Tuesday, September 27, 2011

Despite NYPD Efforts, Wall Street Stays Occupied

By Joe Macaro In These Times: September 25, 2011




The occupation of Zuccotti Park (a.k.a. Liberty Plaza

Park) in Lower Manhattan, New York City, continues

today, after a Saturday marked by a crackdown from the

New York Police Department.


It is estimated that around 80 people were arrested

during a breakaway protest march, and after handing out

an "eviction notice" the NYPD surrounded the park that

has been used as a campground and staging area.


The "Occupy Wall Street" protest began on Saturday,

September 17, and was originally prompted by a call

from Adbusters, as described by Patrick Glennon here,

for people to "flood into lower Manhattan, set up

tents, kitchens, peaceful barricades and occupy Wall

Street for a few months."


The nature of yesterday's police action has led to

widespread condemnation of alleged police brutality,

and it's hard not to remove the word "allleged" upon

viewing the photos and video footage that has emerged -

which has been enough to make the not-always-political

Gawker take note and use the headline "Cops Tackle,

Mace Wall St. Protesters for No Obvious Reason."


James Fallows at The Atlantic has posted the slowed

down and annotated version of one particularly

disturbing video. His description is chilling:


He walks up; unprovoked he shoots Mace or pepper spray

straight into the eyes of women held inside a police

enclosure; he turns and walks away quickly (as they

scream, wail, and fall to the ground clawing at their

eyes) in a way familiar from hitmen in crime movies;

and he discreetly reholsters his spray can.


Those who attend protests that challenge corporate

power and unrestrained capitalism in the U.S. and

Europe may have become used by now to a police response

that is both excessive and untargeted, whether one is

an active participant, an observer or merely a

passerby. (I myself was among those coralled by the

Metropolitan Police in London's Oxford Circus on May

Day 2001, and can attest first-hand to the fact that

the 3,000 people kept there without access to food,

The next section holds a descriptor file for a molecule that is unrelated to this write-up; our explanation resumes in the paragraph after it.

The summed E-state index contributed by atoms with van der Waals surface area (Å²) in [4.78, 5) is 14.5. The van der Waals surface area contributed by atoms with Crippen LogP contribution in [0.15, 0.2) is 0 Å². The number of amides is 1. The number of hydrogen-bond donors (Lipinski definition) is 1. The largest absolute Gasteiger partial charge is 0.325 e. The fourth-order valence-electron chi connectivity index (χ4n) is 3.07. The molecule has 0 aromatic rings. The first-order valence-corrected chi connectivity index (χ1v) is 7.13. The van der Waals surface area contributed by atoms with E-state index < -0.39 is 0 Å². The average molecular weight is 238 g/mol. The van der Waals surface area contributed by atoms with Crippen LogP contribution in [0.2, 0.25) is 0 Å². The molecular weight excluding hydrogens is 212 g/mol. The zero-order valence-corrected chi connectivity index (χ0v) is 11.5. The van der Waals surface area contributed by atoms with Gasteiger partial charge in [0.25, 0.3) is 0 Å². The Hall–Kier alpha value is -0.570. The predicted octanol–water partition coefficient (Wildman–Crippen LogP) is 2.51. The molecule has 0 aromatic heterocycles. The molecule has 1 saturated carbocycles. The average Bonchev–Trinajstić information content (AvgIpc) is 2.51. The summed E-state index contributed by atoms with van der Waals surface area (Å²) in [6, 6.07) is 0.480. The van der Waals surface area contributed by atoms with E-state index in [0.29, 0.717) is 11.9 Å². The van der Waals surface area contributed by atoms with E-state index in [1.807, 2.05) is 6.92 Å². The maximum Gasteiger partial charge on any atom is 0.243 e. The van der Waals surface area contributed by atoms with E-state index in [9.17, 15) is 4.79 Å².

water or toilets for seven hours included at least one

pair of bemused and terrified tourists from continental

Europe who had a plane to catch and who begged in vain

to be let past the line of riot police shields.)


But from all accounts so far, it appears that yesterday

the NYPD, presumably under the edict of Commissioner

Ray Kelly and Mayor Bloomberg, took the policing of

such protests to new and violent levels.


At Waging Nonviolence, Nathan Schneider points out that

the media coverage of the police's actions focuses on a

sensationalistic treatment of violence rather than what

the protests are about:


In an article that recounts as many gory details as

will fit, the Daily News devotes only two short

paragraphs to what the protest is actually about and

what protesters have been doing all this time:

“attempting to draw attention to what they believe is a

dysfunctional economic system that unfairly benefits

corporations and the mega-rich.” True, but too little.

The real story for the Daily News, it seems, is not

this unusual kind of protest, or the political

situation which it opposes, but the chance to have the

word “busted” on the cover next to the cleavage of a

woman crying out in pain.


Schneider's piece is well-worth reading in full, as is

his piece at Truthout from Friday, in which he provides

a critique of media coverage and sets the record

straight about what how Occupy Wall Street evolved.


Some reporters come to Liberty Plaza looking for

Adbusters staff, or US Day of Rage members, or

conspiratorial Obama supporters, or hackers from

Anonymous. They're briefly disappointed to find none of

the above. Instead, it's a bunch of people - from

round-the-clock revolutionaries, to curious tourists,

to retirees, to zealous students - spending most of

their time in long meetings about supplying food,

conducting marches, dividing up the plaza's limited

space and what exactly they're there to do and why. And

that's the point. More than demanding any particular

policy proposal, the occupation is reminding Wall

Street what real democracy looks like: a discussion

among people, not a contest of money.


However, despite Schneider's critcisim of the

internet's role in spreading misinformation, it remains

the case that, as with past protest actions and just

about any activity of real significance that the

mainstream media ignores or distorts, some of the best

ways to keep up to date on Occupy Wall Street are the

#occupywallstreet and #occupywallst Twitter hashtags,

and livestreaming video. See also Kevin Gosztola who

has been live-blogging for FireDogLake from the

protests, and the "official" Occupy Wall Street website.





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